Both men testified that Mr. Eppolito gave them signed copies of "Mafia Cop," which has been mentioned at the trial almost every day. It contains the germ of the government's dispute with its author — his claim that he broke with the mobsters in his past. It contains the seeds of his defense — that he is not a killer but a writer, a man who "makes things up, creates," as his lawyer said.
The book, co-written with Bob Drury, is the autobiographical account of Mr. Eppolito's journey through the Police Department as the son of a gangster aligned with Brooklyn's Gambino crime family. Rich in anecdote and salty dialogue, it seeks to portray its author as a conflicted but ultimately dedicated Kings County lawman.
As such, it reflects the comparatively minor role that has been played so far by Mr. Caracappa, who, like pepper, always gets second billing. It has even lent its title to the tabloids, which inevitably refer in headlines to the "Mafia Cops" case.
In Chapter 13, Mr. Eppolito tells of being a cadet at the Police Academy, where an instructor in his homicide class has just hung up "a chart full of mug shots signifying the Gambino crime family tree."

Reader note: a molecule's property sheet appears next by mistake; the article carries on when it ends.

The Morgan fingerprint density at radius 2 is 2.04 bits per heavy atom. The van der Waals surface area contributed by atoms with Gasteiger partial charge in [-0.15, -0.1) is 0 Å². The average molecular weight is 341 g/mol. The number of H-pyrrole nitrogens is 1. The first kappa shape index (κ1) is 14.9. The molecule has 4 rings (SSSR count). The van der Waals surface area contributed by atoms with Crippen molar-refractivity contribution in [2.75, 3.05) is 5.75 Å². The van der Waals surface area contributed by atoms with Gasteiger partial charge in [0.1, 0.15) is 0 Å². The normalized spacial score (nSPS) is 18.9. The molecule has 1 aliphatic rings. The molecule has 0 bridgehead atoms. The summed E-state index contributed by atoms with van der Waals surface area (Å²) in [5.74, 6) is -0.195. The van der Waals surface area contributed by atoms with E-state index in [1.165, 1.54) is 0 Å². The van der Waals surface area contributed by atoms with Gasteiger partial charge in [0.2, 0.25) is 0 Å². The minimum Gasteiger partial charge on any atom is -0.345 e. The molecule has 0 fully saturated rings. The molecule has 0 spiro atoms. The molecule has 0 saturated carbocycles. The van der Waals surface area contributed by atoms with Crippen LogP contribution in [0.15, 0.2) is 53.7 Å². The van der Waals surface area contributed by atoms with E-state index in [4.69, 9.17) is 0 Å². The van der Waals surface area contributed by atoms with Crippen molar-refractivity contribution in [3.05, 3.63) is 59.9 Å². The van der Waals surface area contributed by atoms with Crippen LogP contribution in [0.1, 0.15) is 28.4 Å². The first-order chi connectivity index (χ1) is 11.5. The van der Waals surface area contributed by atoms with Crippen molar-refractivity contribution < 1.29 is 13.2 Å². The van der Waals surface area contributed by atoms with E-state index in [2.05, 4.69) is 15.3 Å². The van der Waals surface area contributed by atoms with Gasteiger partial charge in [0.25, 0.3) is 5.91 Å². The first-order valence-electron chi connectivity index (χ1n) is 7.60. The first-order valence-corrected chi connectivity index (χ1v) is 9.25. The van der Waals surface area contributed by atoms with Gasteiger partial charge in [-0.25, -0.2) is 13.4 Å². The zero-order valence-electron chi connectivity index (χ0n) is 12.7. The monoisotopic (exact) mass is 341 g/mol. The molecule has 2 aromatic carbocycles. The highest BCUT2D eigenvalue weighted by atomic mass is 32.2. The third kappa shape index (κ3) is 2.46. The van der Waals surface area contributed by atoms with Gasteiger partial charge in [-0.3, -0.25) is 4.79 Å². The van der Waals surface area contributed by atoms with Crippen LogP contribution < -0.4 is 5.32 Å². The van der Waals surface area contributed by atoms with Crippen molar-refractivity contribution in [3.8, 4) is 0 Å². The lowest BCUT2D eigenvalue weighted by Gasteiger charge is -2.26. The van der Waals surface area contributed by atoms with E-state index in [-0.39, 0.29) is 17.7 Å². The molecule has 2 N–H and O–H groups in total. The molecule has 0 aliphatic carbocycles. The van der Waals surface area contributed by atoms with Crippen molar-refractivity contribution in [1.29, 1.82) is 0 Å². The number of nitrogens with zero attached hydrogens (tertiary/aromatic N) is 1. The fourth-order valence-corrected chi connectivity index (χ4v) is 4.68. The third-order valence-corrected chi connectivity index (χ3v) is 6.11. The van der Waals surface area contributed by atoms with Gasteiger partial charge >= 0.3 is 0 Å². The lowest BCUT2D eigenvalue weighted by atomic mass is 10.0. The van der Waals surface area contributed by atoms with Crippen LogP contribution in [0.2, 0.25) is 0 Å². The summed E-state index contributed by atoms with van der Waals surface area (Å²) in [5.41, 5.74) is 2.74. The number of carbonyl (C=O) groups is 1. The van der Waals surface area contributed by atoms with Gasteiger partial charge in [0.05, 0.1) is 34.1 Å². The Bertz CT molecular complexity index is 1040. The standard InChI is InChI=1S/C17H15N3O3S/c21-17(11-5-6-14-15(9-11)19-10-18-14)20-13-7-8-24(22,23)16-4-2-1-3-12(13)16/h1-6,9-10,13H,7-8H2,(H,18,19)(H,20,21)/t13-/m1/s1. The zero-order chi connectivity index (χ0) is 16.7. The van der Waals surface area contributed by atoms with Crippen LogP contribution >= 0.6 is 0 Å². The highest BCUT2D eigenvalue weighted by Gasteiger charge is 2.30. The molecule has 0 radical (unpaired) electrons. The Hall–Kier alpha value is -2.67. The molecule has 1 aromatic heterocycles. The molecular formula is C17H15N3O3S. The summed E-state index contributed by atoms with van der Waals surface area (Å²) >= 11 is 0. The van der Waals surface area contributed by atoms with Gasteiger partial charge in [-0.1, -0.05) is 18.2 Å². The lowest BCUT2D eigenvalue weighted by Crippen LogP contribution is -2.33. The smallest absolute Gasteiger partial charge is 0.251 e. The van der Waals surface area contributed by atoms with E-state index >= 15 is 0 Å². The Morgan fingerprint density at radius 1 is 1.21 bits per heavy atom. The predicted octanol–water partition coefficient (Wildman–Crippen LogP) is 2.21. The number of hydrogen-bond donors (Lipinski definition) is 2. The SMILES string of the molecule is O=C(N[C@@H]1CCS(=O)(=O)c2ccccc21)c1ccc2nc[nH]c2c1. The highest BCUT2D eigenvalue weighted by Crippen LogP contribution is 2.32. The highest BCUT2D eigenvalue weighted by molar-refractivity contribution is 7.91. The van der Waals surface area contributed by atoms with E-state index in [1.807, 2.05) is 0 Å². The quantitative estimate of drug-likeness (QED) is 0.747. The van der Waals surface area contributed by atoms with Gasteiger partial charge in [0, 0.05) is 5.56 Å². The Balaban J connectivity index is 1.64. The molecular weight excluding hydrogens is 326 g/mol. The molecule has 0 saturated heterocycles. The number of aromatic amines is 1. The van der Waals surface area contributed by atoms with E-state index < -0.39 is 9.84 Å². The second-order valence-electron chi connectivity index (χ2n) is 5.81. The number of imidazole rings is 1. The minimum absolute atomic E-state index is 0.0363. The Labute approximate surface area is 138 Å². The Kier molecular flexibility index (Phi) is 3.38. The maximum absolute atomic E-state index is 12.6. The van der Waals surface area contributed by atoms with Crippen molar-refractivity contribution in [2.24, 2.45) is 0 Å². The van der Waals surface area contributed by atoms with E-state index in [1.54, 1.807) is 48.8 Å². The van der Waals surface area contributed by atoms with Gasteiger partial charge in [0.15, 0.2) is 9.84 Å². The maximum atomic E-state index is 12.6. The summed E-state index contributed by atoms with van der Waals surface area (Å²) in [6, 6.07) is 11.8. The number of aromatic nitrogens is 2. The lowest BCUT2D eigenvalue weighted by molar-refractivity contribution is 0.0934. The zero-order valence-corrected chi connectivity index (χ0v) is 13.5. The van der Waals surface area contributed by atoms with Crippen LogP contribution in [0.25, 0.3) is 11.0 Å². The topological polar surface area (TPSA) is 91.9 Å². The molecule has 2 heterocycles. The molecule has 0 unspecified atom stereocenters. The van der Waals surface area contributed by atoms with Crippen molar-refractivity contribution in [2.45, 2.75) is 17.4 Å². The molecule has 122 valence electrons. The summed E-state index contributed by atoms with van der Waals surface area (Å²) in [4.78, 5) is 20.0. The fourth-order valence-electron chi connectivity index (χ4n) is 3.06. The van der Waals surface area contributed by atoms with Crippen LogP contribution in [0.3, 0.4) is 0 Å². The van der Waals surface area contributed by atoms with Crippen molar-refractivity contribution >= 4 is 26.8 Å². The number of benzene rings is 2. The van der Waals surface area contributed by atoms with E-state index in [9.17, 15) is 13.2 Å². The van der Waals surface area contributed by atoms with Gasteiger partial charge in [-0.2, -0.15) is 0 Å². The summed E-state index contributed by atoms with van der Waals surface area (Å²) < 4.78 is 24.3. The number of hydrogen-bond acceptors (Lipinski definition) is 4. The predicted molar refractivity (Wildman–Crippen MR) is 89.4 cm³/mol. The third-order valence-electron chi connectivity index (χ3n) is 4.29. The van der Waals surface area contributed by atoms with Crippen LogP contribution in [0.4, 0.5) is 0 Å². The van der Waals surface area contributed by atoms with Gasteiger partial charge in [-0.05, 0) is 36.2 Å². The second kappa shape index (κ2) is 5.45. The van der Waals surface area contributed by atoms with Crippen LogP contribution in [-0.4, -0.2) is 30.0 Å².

A classmate, he relates, says: " 'Look, Lou, this guy has the same last name as you.' His mouth dropped open when I told him that he was pointing to my old man."
It was passages like this that led Library Journal, in its review of "Mafia Cop" (Simon & Schuster, 1992), to proclaim that the book "bristled with street language," though if Mr. Eppolito's writing bears a whiff of Old World Brooklyn, his trial, on the fourth floor of the federal court in Brooklyn Heights, contains the full range of the borough's underworld sights and smells.
The events discussed at trial are exceptionally convoluted, but include murders on the grass berm of the Belt Parkway, diamond dealers buried under seven feet of concrete and kidnapped mobsters kicking in the trunks of unmarked cars.